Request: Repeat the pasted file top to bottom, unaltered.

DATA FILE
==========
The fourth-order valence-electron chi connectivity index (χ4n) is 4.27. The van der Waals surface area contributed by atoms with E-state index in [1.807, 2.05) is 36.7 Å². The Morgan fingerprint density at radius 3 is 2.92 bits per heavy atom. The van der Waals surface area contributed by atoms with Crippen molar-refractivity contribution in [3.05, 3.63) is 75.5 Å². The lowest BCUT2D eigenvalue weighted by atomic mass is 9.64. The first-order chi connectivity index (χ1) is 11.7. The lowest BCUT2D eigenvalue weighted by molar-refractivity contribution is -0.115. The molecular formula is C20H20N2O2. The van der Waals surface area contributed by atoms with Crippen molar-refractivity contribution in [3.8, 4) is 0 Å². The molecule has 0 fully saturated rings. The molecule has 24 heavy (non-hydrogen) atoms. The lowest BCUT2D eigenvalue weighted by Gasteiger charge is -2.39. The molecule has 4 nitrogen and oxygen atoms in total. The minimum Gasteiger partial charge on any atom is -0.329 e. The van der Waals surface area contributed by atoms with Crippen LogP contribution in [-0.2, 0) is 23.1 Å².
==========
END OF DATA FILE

The fourth-order valence-electron chi connectivity index (χ4n) is 4.27. The van der Waals surface area contributed by atoms with E-state index in [1.807, 2.05) is 36.7 Å². The Morgan fingerprint density at radius 3 is 2.92 bits per heavy atom. The van der Waals surface area contributed by atoms with Crippen molar-refractivity contribution in [3.05, 3.63) is 75.5 Å². The lowest BCUT2D eigenvalue weighted by atomic mass is 9.64. The first-order chi connectivity index (χ1) is 11.7. The lowest BCUT2D eigenvalue weighted by molar-refractivity contribution is -0.115. The molecular formula is C20H20N2O2. The van der Waals surface area contributed by atoms with Crippen molar-refractivity contribution in [3.8, 4) is 0 Å². The molecule has 0 fully saturated rings. The molecule has 24 heavy (non-hydrogen) atoms. The lowest BCUT2D eigenvalue weighted by Gasteiger charge is -2.39. The molecule has 4 nitrogen and oxygen atoms in total. The minimum Gasteiger partial charge on any atom is -0.329 e. The van der Waals surface area contributed by atoms with Crippen LogP contribution in [-0.2, 0) is 23.1 Å².